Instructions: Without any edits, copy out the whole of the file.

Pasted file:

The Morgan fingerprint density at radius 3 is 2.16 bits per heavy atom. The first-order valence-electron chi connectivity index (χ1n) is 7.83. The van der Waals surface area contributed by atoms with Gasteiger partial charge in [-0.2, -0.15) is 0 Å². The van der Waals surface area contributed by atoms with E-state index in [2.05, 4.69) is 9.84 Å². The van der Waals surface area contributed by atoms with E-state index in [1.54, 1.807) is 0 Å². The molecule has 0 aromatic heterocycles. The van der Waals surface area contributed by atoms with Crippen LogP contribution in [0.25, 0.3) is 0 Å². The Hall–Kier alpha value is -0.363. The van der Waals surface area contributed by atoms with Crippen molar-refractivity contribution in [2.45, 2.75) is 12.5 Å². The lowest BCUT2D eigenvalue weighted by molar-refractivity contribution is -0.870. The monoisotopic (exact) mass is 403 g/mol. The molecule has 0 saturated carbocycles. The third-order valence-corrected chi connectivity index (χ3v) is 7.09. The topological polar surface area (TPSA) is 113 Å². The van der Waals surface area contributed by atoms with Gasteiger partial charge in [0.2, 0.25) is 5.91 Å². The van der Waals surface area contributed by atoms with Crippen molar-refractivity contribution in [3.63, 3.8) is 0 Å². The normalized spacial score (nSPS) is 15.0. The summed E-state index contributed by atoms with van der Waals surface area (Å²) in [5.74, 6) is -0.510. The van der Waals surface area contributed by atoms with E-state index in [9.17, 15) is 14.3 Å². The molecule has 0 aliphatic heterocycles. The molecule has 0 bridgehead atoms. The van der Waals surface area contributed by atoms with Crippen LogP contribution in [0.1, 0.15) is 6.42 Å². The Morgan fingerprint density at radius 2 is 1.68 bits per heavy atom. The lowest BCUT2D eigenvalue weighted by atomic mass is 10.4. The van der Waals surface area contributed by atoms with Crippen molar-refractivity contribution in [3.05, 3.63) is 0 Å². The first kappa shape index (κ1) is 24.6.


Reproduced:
The Morgan fingerprint density at radius 3 is 2.16 bits per heavy atom. The first-order valence-electron chi connectivity index (χ1n) is 7.83. The van der Waals surface area contributed by atoms with Gasteiger partial charge in [-0.2, -0.15) is 0 Å². The van der Waals surface area contributed by atoms with E-state index in [2.05, 4.69) is 9.84 Å². The van der Waals surface area contributed by atoms with E-state index in [1.54, 1.807) is 0 Å². The molecule has 0 aromatic heterocycles. The van der Waals surface area contributed by atoms with Crippen LogP contribution in [0.25, 0.3) is 0 Å². The Hall–Kier alpha value is -0.363. The van der Waals surface area contributed by atoms with Crippen molar-refractivity contribution in [2.45, 2.75) is 12.5 Å². The lowest BCUT2D eigenvalue weighted by molar-refractivity contribution is -0.870. The monoisotopic (exact) mass is 403 g/mol. The molecule has 0 saturated carbocycles. The third-order valence-corrected chi connectivity index (χ3v) is 7.09. The topological polar surface area (TPSA) is 113 Å². The van der Waals surface area contributed by atoms with Gasteiger partial charge in [0.2, 0.25) is 5.91 Å². The van der Waals surface area contributed by atoms with Crippen molar-refractivity contribution in [3.63, 3.8) is 0 Å². The normalized spacial score (nSPS) is 15.0. The summed E-state index contributed by atoms with van der Waals surface area (Å²) in [5.74, 6) is -0.510. The van der Waals surface area contributed by atoms with E-state index in [9.17, 15) is 14.3 Å². The molecule has 0 aliphatic heterocycles. The molecule has 0 bridgehead atoms. The van der Waals surface area contributed by atoms with Crippen LogP contribution in [0.1, 0.15) is 6.42 Å². The Morgan fingerprint density at radius 2 is 1.68 bits per heavy atom. The lowest BCUT2D eigenvalue weighted by atomic mass is 10.4. The van der Waals surface area contributed by atoms with Crippen molar-refractivity contribution in [3.05, 3.63) is 0 Å². The first kappa shape index (κ1) is 24.6.